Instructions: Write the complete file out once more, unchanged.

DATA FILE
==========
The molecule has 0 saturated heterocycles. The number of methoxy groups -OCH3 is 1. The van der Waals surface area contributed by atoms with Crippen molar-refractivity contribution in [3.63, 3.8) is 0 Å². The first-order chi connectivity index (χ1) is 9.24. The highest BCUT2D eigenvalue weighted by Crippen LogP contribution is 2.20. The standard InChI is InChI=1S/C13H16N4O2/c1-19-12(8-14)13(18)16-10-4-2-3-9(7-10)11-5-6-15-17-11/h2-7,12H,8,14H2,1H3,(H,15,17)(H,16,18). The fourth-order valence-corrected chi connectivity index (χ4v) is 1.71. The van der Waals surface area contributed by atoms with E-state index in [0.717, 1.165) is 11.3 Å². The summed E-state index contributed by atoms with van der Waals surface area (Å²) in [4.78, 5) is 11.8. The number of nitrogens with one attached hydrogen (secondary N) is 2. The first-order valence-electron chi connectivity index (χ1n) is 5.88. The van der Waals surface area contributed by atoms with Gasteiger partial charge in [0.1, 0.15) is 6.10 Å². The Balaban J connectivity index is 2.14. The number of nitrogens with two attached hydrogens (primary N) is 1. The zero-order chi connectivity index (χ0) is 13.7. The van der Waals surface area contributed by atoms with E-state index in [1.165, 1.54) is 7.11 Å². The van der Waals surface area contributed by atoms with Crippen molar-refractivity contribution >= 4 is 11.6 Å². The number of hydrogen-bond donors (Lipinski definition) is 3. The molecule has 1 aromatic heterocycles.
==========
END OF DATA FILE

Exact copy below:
The molecule has 0 saturated heterocycles. The number of methoxy groups -OCH3 is 1. The van der Waals surface area contributed by atoms with Crippen molar-refractivity contribution in [3.63, 3.8) is 0 Å². The first-order chi connectivity index (χ1) is 9.24. The highest BCUT2D eigenvalue weighted by Crippen LogP contribution is 2.20. The standard InChI is InChI=1S/C13H16N4O2/c1-19-12(8-14)13(18)16-10-4-2-3-9(7-10)11-5-6-15-17-11/h2-7,12H,8,14H2,1H3,(H,15,17)(H,16,18). The fourth-order valence-corrected chi connectivity index (χ4v) is 1.71. The van der Waals surface area contributed by atoms with E-state index in [0.717, 1.165) is 11.3 Å². The summed E-state index contributed by atoms with van der Waals surface area (Å²) in [4.78, 5) is 11.8. The number of nitrogens with one attached hydrogen (secondary N) is 2. The first-order valence-electron chi connectivity index (χ1n) is 5.88. The van der Waals surface area contributed by atoms with Gasteiger partial charge in [0.1, 0.15) is 6.10 Å². The Balaban J connectivity index is 2.14. The number of nitrogens with two attached hydrogens (primary N) is 1. The zero-order chi connectivity index (χ0) is 13.7. The van der Waals surface area contributed by atoms with E-state index in [1.165, 1.54) is 7.11 Å². The van der Waals surface area contributed by atoms with Crippen molar-refractivity contribution >= 4 is 11.6 Å². The number of hydrogen-bond donors (Lipinski definition) is 3. The molecule has 1 aromatic heterocycles.